Maybe it would help to debate those ‘ultimate objectives’, perhaps develop a hierarchy or structure of primary, secondary and tertiary/supporting objectives, a mind map maybe.  THEN we could collectively get into the nitty gritty of what constitutes successful outcome/s, how to achieve that/those, and plan an approach accordingly.  I’m not necessarily suggesting that we should focus on just ONE objective and ONE approach, rather that we make more of an effort to agree, align and collaborate instead of all pulling in different directions at once.

 

Meanwhile, I’m really enjoying hearing about the things that have been or are being done already.  I’ve tried various approaches in adjudicating and promoting various contests myself over the past 4 decades, some more successful than others … and before anyone asks: no, I rarely got around to figuring out what “success” meant.  Too busy pedalling uphill to look at the summit!

 

73

Gary  ZL2iFB

 

 

 

 

 

From: ARRL-Contesting@... <ARRL-Contesting@...> On Behalf Of Jim Shepherd
Sent: 10 January 2021 07:18
To: ARRL-Contesting@...
Subject: Re: [ARRL-Contesting] Encouraging Casual Participation in Contests

 

It is NOT complicated to add your log to LOTW unless you 'paper log'... All contest logging programs and some of the general purpose logging programs can generate a Cabrillo for the contest AND an ADIF which can be sent to LOTW with a few keystrokes.  One of the key items in LOTW  is the ability to have multiple operating locations. I happen to operate regularly from 2 different locations that are in different counties and grid zones so that is necessary.

What is necessary to get more casual operators going is to EDUCATE and ELMER them on the FUN  of joining in on contests. In my column in our club newsletter, I try to use the word 'event' rather than contest. Our club highlights the next weekend's state qso and major contests with a link "above the fold" on the front page of the website (www.snars,org). Our Nevada QSO party allows the use of repeaters to get the handheld crowd involved, and these folks are now getting more involved in radiosport!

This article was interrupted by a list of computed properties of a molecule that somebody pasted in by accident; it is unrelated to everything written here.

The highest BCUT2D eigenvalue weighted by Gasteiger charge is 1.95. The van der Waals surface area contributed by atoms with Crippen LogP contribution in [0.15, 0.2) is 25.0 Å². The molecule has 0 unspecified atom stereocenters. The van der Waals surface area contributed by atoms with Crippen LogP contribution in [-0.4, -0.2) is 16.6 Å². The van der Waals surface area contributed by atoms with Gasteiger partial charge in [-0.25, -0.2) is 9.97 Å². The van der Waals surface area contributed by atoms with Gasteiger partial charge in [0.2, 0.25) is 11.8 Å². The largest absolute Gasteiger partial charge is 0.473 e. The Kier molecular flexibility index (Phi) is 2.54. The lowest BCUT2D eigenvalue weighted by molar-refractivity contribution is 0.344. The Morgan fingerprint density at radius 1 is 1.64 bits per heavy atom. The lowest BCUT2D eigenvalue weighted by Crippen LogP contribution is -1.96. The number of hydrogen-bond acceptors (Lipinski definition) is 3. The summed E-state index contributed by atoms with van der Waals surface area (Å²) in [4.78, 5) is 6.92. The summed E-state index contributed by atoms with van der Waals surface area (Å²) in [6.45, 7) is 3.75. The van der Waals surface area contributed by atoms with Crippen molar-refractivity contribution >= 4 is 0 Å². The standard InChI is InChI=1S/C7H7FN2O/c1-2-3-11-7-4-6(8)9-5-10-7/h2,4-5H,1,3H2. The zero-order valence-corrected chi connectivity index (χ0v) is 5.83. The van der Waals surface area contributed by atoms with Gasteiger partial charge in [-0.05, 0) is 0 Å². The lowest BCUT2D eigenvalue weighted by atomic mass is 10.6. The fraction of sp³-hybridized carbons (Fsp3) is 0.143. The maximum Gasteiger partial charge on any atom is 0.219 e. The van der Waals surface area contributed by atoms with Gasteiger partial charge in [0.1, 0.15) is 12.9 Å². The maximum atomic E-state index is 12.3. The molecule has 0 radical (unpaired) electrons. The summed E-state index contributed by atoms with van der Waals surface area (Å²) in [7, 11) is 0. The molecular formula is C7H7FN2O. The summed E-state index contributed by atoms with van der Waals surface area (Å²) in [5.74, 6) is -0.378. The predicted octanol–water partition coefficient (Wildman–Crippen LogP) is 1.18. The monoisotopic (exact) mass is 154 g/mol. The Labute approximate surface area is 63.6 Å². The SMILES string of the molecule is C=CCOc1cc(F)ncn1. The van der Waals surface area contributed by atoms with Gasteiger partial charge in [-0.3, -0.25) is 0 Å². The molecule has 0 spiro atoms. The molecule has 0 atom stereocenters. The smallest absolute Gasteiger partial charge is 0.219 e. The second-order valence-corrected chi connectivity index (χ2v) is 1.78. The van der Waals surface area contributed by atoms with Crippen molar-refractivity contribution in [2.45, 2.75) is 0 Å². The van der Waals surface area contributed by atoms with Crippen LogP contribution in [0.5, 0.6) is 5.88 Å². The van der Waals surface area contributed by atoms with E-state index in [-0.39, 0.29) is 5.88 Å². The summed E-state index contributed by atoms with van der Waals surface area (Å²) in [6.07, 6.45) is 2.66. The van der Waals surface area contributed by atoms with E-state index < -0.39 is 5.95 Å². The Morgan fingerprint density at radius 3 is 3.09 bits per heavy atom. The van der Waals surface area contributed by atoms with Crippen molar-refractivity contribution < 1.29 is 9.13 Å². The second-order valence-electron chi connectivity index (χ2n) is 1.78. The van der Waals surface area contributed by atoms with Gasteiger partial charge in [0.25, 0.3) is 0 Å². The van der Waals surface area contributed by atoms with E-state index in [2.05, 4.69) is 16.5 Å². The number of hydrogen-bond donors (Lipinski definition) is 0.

Adding more awards to LOTW is DEFINITELY a way to attract more participation. Point out that most  contests are a good way to get a nice WAS award hanging on the wall or a definite path to DXCC.  The fantastic ability of lots of the contests having the means to download and print a certificate from contests is a great way to recognize these casual contesters---with the combination of power, mode, assisted, location, etc, EVERYONE in the NVQSO party got a certificate showing that they were in the top 5 in their class.... 

One of the really good things to help convert these casual contesters to more active ones is N1MM.  It is free, and can be made as simple as possible to use for the beginner.  Yes, the big guns use it to control everything from automatically turning their beams and it will do just about everything except refill the coffee pot. (next week's version may add that feature...Lol) Even without using rig control it is a great way to log and see needed mults and avoid dupes. At the end of the contest, a few key strokes can generate the Cabrillo, adif, links to the sponsor's log entry, and even 3830Scores.

Let's get more hams ON THE AIR for these contests!!!!

Jim Shepherd, W6US

Join ARRL-Contesting@groups.arrl.org to automatically receive all group messages.